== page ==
The Rev. Mo Leverett and his wife, Ellen, established Desire Street Ministries in 1990. Leverett’s vision was to “create an incarnational ministry focused on indigenous leadership development that would result in a new church.”
The result was the formation of Desire Street Fellowship, a church plant that encompasses the spiritual development component of the mission.
In the past 15 years, the mission grew to include community development initiatives in the areas of health, housing, economic development, education and recreation.
“Danny has a real heart for inner-city ministry,” she said. “He had received a brochure about Desire Street Ministries, and he just started hanging out down there.”
Jessica and Danny married a year after they met.
Despite trades to the Rhein Fire (NFL Europe), Green Bay Packers, Chicago Bears and Washington Redskins, the Wuerffels kept returning to Desire Street in New Orleans.
Upon retiring from the NFL after seven years, Danny Wuerffel became director of development for Desire Street Ministries; Jessica volunteers more specifically for Desire Street Academy, a private Christian school for boys in grades seven to 12.
In the aftermath of Hurricane Katrina, the couple worked to find a temporary location to hold school and to locate the 192 students who were displaced.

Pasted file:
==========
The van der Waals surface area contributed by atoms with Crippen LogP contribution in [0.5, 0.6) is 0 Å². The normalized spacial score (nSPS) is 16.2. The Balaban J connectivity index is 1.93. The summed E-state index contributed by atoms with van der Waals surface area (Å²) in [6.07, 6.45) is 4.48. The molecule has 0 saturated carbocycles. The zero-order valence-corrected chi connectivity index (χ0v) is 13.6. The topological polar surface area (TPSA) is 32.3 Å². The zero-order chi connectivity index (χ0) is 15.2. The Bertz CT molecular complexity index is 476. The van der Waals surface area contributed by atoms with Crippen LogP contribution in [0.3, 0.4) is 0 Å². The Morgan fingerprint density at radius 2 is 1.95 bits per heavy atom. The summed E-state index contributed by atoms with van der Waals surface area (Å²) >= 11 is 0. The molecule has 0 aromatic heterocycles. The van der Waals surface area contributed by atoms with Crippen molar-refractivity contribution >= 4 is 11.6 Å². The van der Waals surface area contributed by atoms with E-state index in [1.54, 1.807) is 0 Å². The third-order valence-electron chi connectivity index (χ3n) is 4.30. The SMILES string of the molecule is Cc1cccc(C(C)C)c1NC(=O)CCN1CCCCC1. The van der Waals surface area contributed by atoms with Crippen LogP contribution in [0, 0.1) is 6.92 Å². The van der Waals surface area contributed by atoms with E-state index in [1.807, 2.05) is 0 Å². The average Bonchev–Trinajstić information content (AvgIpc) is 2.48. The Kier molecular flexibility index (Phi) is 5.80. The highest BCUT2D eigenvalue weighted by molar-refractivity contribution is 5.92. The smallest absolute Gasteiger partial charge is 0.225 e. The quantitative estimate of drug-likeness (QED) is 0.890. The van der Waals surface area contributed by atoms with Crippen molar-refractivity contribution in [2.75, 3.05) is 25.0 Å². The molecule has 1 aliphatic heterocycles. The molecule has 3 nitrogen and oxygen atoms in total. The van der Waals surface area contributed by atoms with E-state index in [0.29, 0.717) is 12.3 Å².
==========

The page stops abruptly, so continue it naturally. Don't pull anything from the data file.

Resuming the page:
Desire Street Academy reopened Oct. 3 as a boarding school at Camp Timpoochee in Niceville, Fla. As of early October, the Wuerffels were still trying to locate students and shuttle them to the substitute campus.
“We’re hoping to get 100 to 120 of our students back,” Jessica Wuerffel said. “For now we’ll stay with the school because it’s the only thing from Desire Street up and functioning right now.”
Plans are to run the academy in Florida through May.
“We’re feeling a bit nomadic,” said Wuerffel. “In a way it’s kind of exciting because you just have to sit back and say, ‘Huh, I wonder what God wants us to do now.’ For now, we don’t have a clue what comes next.”
— Lynn Rosendale is managing editor of Spark